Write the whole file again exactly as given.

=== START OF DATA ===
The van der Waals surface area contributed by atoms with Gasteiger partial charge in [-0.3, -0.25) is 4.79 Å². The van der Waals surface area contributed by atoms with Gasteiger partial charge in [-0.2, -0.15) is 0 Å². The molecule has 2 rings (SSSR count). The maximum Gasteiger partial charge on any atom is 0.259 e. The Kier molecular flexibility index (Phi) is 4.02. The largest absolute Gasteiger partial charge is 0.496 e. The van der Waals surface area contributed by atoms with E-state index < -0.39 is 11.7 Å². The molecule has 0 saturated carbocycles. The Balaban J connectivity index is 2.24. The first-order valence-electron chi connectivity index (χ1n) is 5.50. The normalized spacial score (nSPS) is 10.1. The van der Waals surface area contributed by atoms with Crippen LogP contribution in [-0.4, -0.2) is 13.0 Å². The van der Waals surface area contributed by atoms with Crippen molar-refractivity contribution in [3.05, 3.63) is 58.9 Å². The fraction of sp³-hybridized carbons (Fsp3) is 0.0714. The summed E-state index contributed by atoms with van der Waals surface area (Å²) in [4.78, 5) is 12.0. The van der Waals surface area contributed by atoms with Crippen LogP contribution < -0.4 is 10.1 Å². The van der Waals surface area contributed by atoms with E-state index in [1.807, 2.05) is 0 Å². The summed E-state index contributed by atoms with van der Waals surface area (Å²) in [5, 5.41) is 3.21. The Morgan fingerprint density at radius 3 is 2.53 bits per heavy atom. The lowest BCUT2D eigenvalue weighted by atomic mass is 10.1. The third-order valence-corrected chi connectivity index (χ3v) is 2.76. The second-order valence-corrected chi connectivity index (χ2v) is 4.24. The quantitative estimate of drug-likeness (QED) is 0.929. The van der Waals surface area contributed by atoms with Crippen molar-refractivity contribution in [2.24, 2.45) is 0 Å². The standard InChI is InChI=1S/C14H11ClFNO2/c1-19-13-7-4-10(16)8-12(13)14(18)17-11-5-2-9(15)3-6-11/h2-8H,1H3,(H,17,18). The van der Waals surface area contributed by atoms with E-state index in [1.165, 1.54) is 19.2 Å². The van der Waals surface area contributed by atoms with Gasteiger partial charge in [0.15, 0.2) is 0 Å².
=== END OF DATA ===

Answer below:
The van der Waals surface area contributed by atoms with Gasteiger partial charge in [-0.3, -0.25) is 4.79 Å². The van der Waals surface area contributed by atoms with Gasteiger partial charge in [-0.2, -0.15) is 0 Å². The molecule has 2 rings (SSSR count). The maximum Gasteiger partial charge on any atom is 0.259 e. The Kier molecular flexibility index (Phi) is 4.02. The largest absolute Gasteiger partial charge is 0.496 e. The van der Waals surface area contributed by atoms with E-state index < -0.39 is 11.7 Å². The molecule has 0 saturated carbocycles. The Balaban J connectivity index is 2.24. The first-order valence-electron chi connectivity index (χ1n) is 5.50. The normalized spacial score (nSPS) is 10.1. The van der Waals surface area contributed by atoms with Crippen LogP contribution in [-0.4, -0.2) is 13.0 Å². The van der Waals surface area contributed by atoms with Crippen molar-refractivity contribution in [3.05, 3.63) is 58.9 Å². The fraction of sp³-hybridized carbons (Fsp3) is 0.0714. The summed E-state index contributed by atoms with van der Waals surface area (Å²) in [4.78, 5) is 12.0. The van der Waals surface area contributed by atoms with Crippen LogP contribution < -0.4 is 10.1 Å². The van der Waals surface area contributed by atoms with E-state index in [1.807, 2.05) is 0 Å². The summed E-state index contributed by atoms with van der Waals surface area (Å²) in [5, 5.41) is 3.21. The Morgan fingerprint density at radius 3 is 2.53 bits per heavy atom. The lowest BCUT2D eigenvalue weighted by atomic mass is 10.1. The third-order valence-corrected chi connectivity index (χ3v) is 2.76. The second-order valence-corrected chi connectivity index (χ2v) is 4.24. The quantitative estimate of drug-likeness (QED) is 0.929. The van der Waals surface area contributed by atoms with Crippen molar-refractivity contribution in [2.24, 2.45) is 0 Å². The standard InChI is InChI=1S/C14H11ClFNO2/c1-19-13-7-4-10(16)8-12(13)14(18)17-11-5-2-9(15)3-6-11/h2-8H,1H3,(H,17,18). The van der Waals surface area contributed by atoms with E-state index in [1.165, 1.54) is 19.2 Å². The van der Waals surface area contributed by atoms with Gasteiger partial charge in [0.15, 0.2) is 0 Å².